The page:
You've been building your business. At first it was easy - just you and a couple of amazing first hires. You were all friends, and you just "got it". There was no need for policy, procedure or anything other red-tape to get bogged down in.
Well, that was then. Now it's a different story. The business has grown, and so have the head aches. You have encountered your first not-so-great hire. Your compliance risk has increased. Things are more complex, and frankly not so easy.
So you buy an off-the-shelf HR pack with all the policies and procedures to keep you safe. Now you'll be right. Welcome to how to screw up your culture.
I see it time and time again with my clients. And it makes sense on the surface. You have a problem with a staff member and so you write a policy about it. Before you know it you are guided by policies and rules, and the culture is taking a back seat.
So, if you want to screw up your culture do these things.
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1. Focus on the day-to-day vs the long term.
Instead: Bear in mind and plan for the culture you want for the long term. Don't just focus on the immediate problem you need to fix now. Steven Covey's First Things First is an oldie but a goodie. To get wins on the board, you should be focussing your time on the important but not urgent, i.e. looking ahead. Of course you need to do things daily, but it is the spirit, intention and strategy that guides these which will help you build success.
2. When you have a problem person, write a policy.
Instead: Create a working environment in which your high performers thrive. Making policies based on the lowest common denominator is a recipe for disaster. Remember that there will always be outliers, deal with them individually. Don't mess up the experience for everyone else. There are few people that wish acting on a poor performer or poor cultural fit later rather than sooner. When your intuition tells you something is up, listen to it, make a plan and have a conversation.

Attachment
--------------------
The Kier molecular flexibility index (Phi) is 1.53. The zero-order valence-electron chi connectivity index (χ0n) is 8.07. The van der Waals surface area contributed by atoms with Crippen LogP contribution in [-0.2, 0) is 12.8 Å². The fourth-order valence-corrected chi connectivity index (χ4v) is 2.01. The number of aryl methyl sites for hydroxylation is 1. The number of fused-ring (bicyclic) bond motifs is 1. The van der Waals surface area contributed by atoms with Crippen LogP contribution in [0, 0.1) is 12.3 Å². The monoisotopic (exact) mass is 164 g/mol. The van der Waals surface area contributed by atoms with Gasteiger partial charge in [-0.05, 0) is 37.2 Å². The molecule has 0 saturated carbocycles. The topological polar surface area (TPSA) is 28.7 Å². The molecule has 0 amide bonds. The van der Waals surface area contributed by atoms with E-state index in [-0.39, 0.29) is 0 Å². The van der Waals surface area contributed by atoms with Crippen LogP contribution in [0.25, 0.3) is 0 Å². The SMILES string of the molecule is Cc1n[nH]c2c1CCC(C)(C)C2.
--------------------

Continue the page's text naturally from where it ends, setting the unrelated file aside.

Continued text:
Create an environment in which your high performers thrive.
3. In fact, write policies to cover all your bases.
Instead: Work on behaviours not policies. If you feel things are going off track, work on your leadership and that of your influencers. When my kids are going off track, I counsel thing, talk to them, role model the right thing. I don't write them a new rule for the fridge. We all know that rules on the fridge don't make a long term impact and it's the same with your policies. Sure, we all need policies. But write them for the culture you want to build, not just the behaviour you want to stop.
4. Focus on what not to do.
Instead: Focus on what you DO want, not what you don't want. If you want people to keep their head in the game, focus on that, rather than not wasting time on social media. You want an environment that empowers people, with a feeling of "do" rather than "don't". This can be a tricky one, but generally if you have a don't in your language then keep thinking and talking it over until you get to a do. You may have don'ts of course but keep them balanced with dos.
5. Trust people will just work it out.
Instead: Keep your expectations crystal clear. In a fast moving situation it's easy to think that you don't need job descriptions. And sure, a detailed description of every miniature is unhelpful. But a concise description of how the job helps the company win, the key tasks and clear KPIs are essential. Keep it short so that it can be flexible with the company needs. In fact in a fast moving situation, clear job descriptions are more important than ever. I recommend revisiting them every 3 months or so for a sanity check - is it still relevant?
Keep your expectations crystal clear.
6. Don't worry about your own leadership
Instead: Leadership is vital, especially in a fast moving situation. Whatever you do effects not only you, but your leadership team and the wider team. Not to mention the effect that you have on investors, current and future. Not only that but everyone is watching you. If you say to people "we value transparency" and then you talk about things behind closed doors - people will do what you do, not what you say. In this way you as a leader have the most impact on culture than anything else. So take an interest in leadership from day one. I recommend reading "The Leadership Challenge" by Kouzes and Posner. It's been around for years and it's a great read.
The name of my business is Wisdom at Work for a reason. None of this is rocket science. It's applied wisdom. Solve problems with a culture AND compliance focus.
For more information on any of the points above get in touch with me at email@example.com or @melrowsell on twitter.